Square Root of Negative One

Shift register

Posted in electronics by cheng on December 24, 2009

In this case you should connect the cathode (short pin) of each LED to a common ground, and the anode (long pin) of each LED to its respective shift register output pin. Using the shift register to supply power like this is called sourcing current. Some shift registers can’t source current, they can only do what is called sinking current. If you have one of those it means you will have to flip the direction of the LEDs, putting the anodes directly to power and the cathodes (ground pins) to the shift register outputs. You should check the your specific datasheet if you aren’t using a 595 series chip. Don’t forget to add a 220-ohm resistor in series to protect the LEDs from being overloaded.

My TPIC6C595 can only be used as drain… and the max source to drain current is 250mA.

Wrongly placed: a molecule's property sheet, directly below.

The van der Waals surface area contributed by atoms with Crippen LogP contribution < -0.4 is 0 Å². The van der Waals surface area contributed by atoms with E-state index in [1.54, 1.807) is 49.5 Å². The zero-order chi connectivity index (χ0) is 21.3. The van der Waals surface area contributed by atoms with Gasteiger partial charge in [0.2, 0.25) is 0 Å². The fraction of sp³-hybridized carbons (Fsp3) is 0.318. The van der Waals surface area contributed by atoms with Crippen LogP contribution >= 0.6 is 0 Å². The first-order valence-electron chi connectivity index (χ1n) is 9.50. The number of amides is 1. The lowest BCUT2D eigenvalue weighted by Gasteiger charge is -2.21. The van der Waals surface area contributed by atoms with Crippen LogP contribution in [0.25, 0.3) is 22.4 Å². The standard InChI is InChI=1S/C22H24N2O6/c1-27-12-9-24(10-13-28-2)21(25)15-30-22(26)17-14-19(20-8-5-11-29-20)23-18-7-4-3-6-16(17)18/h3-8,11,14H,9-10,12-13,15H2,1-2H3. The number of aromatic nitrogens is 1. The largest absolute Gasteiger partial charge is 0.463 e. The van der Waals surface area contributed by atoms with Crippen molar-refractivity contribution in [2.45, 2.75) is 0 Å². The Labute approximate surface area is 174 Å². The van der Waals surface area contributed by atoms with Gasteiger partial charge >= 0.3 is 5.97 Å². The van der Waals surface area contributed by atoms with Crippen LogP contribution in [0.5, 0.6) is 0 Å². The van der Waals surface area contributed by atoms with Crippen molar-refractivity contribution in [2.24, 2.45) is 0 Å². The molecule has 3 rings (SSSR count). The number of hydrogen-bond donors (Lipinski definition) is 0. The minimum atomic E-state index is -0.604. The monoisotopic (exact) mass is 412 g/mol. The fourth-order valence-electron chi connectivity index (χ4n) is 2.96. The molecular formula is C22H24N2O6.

The schema above wouldn’t work, unless LED are reversed.

[http://www.arduino.cc/en/Tutorial/ShiftOut]

�3 states� refers to the fact that you can set the output pins as either high, low or �high impedance.� Unlike the HIGH and LOW states, you can�t set pins to their high impedance state individually. You can only set the whole chip together. This is a pretty specialized thing to do — Think of an LED array that might need to be controlled by completely different microcontrollers depending on a specific mode setting built into your project. Neither example takes advantage of this feature and you won�t usually need to worry about getting a chip that has it.
[http://arduino.cc/en/Tutorial/ShiftOut]

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